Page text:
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Just get a hand-cranked winch and bolt it to the wall, and run rope via pulleys to the lifting location. Get the smallest hand-cranked winch you can find, like the kind you'd see used for pulling a tiny motorboat onto a trailer. A person can easily generate 500 pounds of pull with such a winch, and you'll only need a small fraction of that to lift a kayak. Most of my ceiling-stored boats are raised and lowered this way. I've gotten them as cheaply as $10. An electric winch will cost hundreds.
You need two lifting lines for the boat, but if you set things up right, only one line needs to be wound onto the winch. The basic system I use is like this: A single line, guided by pulleys, runs from the winch, up the wall, and either along the ceiling or beneath the rafters (depending on if the garage has a ceiling or not). This rope approaches the location of the boat "end-wise" to the boat, so that it can fork into two parallel branches, with each branch going over a separate pulley for lifting the boat (thus, the two parallel lifting lines are operated together by the one line that gets wound onto the winch drum). It helps to "misalign" the approach of the main lifting line relative to the axis of the boat by just a few inches so that the longer of the two parallel branches does not rub the lifting pulley that is used by the shorter branch.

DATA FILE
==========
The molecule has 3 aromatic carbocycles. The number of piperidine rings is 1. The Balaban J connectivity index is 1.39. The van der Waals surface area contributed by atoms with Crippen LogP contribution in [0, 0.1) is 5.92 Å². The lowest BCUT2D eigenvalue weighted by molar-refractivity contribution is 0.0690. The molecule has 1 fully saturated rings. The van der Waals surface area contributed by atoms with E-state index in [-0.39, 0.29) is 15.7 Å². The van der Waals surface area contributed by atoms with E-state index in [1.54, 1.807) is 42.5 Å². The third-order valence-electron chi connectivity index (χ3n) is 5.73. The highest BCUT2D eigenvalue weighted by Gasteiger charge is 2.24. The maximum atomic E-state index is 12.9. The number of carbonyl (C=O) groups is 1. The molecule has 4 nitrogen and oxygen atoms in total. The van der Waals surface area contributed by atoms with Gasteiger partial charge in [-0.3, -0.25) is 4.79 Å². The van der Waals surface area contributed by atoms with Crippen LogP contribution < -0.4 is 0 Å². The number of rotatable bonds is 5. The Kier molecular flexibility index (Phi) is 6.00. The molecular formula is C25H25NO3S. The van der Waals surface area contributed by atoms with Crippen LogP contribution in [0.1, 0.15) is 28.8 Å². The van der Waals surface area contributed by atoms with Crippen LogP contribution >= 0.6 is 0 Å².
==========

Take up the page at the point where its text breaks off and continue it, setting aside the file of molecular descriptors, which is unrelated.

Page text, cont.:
As long as I'm explaining how I make a hoist, I'll mention that you do NOT want the main winch line to approach the boat from an angle that's much different from being in-line with the long axis of the boat. If the line approaches from the side, the "fork" where one main line branches into two will form a wide "Y", and the location in space of that "Y" will shift back and forth as the boat is raised an lowered, causing the two ends of the boat to be raised and lowered at unequal speed. It will be virtually impossible to set things up so that the boat remains level at all elevations within the lifting range. If you find that you must make the main line approach from the side, you'll need to make use of the kind of complex pulley arrangement of a Harken hoist. For that matter, you can buy a Harken hoist and simply connect the free end of the line to a hand-cranked winch (but try it without the winch first - you may find it isn't needed at all).
I've posted these shots before, but it's not likely that the original poster has seen them. The hoist shown here is similar to what I described above, except that two lines wind onto the winch drum instead of just one.
The winch shown in this set of photos is much bigger than what's necessary, but it was the smallest one I could buy at a store in town on short notice (if ordering online, Northern Tool normally carries a nice, small model for about $10 to $12).